When you’re working with hemp, it’s important to know your flavor profiles and how the herb fits in. “Hemp is a plant. You have to treat it like a plant and focus on how to make the most of its benefits,” says Matthews. That may be one reason why restaurants that offer CBD-infused products tend to start with beverages. Depending where you live, you can get CBD-infused lattes, no-alcohol beverages, and even CBD-spiked smoothies. Some coffee houses serve CBD almost like espresso: $2 for a 5-milligram serving.
Unfortunately, CBD is fickle, depending on the strain and sourcing. “If it’s infused in oil, you’ll get an earthy note,” says Matthews. “It’s a little bitter, a little grassy, and very green tasting.” Those aren’t flavors people are accustomed to, so when it comes to CBD, less is more. Some restaurants even serve CBD oil in pipettes so guests can drizzle it on foods like grilled shrimp or guacamole.
Working with Hemp
Including hemp-based dishes on your menu drives up cost. “It’s not an inexpensive ingredient,” says Matthews, and it can be difficult to try different recipes and CBD proportions when experimentation is pricey. In many cases, chefs are navigating uncharted terrain and coming up with formulas on the fly.
Take Lee Kim, at Rancho Palos Verdes’ Burattino Brick Oven Pizza, for example, who turned to hemp in an attempt to meet the demand for dough that is not only healthy but also tasty and unusual. “Making dough is tricky,” says Kim, who searched online for promising recipes suggesting different proportions of hemp. “Ultimately, I used common sense and daily experiments. It took me about a week to figure out the right consistency and proportions.”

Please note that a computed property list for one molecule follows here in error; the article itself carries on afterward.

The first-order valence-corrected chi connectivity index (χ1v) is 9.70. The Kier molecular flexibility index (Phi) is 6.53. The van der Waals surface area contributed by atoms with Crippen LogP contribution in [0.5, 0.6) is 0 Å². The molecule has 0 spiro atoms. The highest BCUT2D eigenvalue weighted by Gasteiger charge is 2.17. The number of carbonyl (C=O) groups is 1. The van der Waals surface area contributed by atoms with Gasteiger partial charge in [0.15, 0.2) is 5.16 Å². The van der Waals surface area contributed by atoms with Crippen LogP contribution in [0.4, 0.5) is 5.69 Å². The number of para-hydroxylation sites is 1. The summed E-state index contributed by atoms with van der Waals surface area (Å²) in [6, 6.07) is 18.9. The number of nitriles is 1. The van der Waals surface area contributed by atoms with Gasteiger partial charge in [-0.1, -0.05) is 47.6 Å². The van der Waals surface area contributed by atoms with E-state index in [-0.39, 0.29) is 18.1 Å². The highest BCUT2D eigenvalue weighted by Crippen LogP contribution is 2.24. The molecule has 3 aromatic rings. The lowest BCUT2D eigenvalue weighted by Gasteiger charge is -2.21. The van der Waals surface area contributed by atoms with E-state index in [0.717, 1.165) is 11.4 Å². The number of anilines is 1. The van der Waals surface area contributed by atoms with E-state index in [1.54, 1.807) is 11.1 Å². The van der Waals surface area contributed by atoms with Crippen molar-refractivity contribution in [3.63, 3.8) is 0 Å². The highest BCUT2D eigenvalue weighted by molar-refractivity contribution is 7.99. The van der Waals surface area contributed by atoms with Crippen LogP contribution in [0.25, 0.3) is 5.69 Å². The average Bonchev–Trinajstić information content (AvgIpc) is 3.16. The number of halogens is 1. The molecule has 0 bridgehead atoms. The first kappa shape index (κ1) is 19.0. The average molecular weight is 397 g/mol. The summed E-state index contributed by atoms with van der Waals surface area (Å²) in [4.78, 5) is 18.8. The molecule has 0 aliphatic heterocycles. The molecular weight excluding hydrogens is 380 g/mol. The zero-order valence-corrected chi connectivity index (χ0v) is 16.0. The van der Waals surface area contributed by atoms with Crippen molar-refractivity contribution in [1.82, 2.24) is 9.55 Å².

In the end, Kim settled on a dough that boasts 30% hemp flour, an ideal canvas for Burattino’s eclectic toppings, including carefully curated meats that are essentially greaseless (think wild boar pepperoni, bison sausage, and duck prosciutto).
“It tastes a bit like dough made from Hawaiian sweet potatoes,” says Kim. There’s a hint of hearty whole grain and wheat. The texture is both crispy and chewy. And there’s a nutty pop that tickles the palate. What throws some people off though is the color. Kim’s dough has a deep purplish hue.
Some chefs argue hemp should never be heated above 125 degrees. Others say you can heat hemp like any other ingredient. But all hemp connoisseurs agree that if you want to use hemp in your cooking repertoire, you should always source from the best growers. “Make sure the farmer is growing it properly, get a third party to test it, and ask for the copy of the report,” says Cunic.
Recipe: Infused Smokey Goat Cheese Mousse
Courtesy of Michelle Matthews
Serves 4 // CBD dosage of 20-25 mg per serving
5 oz. good quality soft goat cheese
3/4 tsp. alder wood smoked sea salt
1/2 tsp. fresh chopped rosemary
White pepper to taste
1 tsp. fresh Meyer lemon zest
1/2 tsp. of 100 mg CBD oil
1 cup heavy cream
- Soften goat cheese to room temperature.
2. Whisk together all ingredients except the cream and smoked salt, until smooth.
3. Whip cream with smoked salt to firm peak consistency. Fold gently into goat cheese mixture.
4. Pipe into tart shells, or glasses, and chill.